Language The language, too, of these men has been adopted purified indeed from what appear to be its real defects, from all lasting and rational causes of dislike and disgust because such men hourly communicate with the best objects from which with the best part of language is originally derived; and because, from their rank in society and the sameness and narrow circle of their intercourse, being less under the influence of social variety, they convey their feelings and notions in simple and unelaborated expressions.
Accordingly, such a language, arising out of the repeated experience and regular feelings is a more permanent, and a far more philosophical language, than that which is frequently substituted for it by Poets, who think that they are conferring honor upon themselves and their art, in proportion as they separate themselves from the sympathies of men, and indulge in arbitrary and capricious habits of expression, in order to furnish food for fickle appetites, of their own creation.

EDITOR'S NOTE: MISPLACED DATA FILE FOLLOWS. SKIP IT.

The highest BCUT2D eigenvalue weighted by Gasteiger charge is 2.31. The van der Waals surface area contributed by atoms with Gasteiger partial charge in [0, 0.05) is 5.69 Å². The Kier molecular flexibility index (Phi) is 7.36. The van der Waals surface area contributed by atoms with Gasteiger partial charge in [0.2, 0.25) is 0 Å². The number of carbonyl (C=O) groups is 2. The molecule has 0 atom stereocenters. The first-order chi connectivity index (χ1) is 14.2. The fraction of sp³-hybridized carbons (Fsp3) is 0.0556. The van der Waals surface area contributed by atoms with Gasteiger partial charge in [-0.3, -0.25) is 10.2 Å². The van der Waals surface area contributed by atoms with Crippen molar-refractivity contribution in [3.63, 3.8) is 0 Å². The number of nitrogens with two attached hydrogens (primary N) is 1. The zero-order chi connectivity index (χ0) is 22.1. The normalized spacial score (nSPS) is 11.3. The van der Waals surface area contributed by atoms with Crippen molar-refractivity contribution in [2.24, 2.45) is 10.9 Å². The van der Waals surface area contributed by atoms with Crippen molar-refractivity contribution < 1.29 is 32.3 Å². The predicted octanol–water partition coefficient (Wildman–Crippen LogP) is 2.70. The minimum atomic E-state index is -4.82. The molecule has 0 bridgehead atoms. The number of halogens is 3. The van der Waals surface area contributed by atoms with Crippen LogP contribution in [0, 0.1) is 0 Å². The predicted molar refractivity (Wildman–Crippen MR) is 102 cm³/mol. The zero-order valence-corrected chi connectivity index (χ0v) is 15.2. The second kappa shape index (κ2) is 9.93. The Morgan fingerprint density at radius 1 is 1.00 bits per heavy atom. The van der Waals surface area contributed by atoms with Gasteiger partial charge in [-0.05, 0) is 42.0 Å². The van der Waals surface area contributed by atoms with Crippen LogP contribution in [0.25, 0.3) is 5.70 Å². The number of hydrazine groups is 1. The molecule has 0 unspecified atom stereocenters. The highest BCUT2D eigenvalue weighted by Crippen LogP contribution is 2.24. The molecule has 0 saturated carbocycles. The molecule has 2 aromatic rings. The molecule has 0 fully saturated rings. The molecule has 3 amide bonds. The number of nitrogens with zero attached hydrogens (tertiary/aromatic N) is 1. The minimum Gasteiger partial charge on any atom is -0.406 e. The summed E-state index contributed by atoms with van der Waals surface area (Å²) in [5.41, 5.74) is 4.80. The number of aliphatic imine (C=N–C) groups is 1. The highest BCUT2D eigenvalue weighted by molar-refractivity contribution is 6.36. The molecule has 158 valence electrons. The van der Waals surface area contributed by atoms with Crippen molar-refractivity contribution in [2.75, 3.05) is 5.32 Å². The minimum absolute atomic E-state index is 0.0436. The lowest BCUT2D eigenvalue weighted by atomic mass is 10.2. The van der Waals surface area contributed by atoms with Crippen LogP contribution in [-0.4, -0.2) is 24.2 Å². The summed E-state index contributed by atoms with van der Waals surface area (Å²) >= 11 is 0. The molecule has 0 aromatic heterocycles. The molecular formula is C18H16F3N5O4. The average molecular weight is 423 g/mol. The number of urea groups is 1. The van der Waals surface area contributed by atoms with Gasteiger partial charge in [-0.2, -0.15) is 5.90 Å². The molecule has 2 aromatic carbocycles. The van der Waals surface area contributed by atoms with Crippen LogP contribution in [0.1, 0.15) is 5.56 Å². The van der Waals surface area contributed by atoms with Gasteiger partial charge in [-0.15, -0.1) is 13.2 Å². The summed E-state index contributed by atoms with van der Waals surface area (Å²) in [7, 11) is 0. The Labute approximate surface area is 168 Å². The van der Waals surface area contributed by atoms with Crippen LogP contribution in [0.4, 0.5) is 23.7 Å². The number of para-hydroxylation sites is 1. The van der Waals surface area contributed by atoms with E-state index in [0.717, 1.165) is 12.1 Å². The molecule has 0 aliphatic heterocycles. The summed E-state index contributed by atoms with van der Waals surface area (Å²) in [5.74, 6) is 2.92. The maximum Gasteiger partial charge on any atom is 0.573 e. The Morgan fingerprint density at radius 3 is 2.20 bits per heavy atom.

Definition of poetry For all good poetry is the spontaneous overflow of powerful feeling: For our continued influxes of feeling are modified and directed by our thoughts, which are indeed the representative of all our past feelings; and, as by contemplating the relation of these general representatives to each other, we discover what is really important to men, so by the repetition and continuance of this act, our feelings will be connected with important subjects, till at length, if we be originally possessed of such sensibility, such habits of mind will be produced, that by obeying blindly and mechanically the impulses of these habits, we shall describe objects, and utter sentiments of such a nature, and in such connection with each other, that the understanding of the Reader must necessarily be in some degree enlightened, and his affections strengthened and purified.
What is a Poet?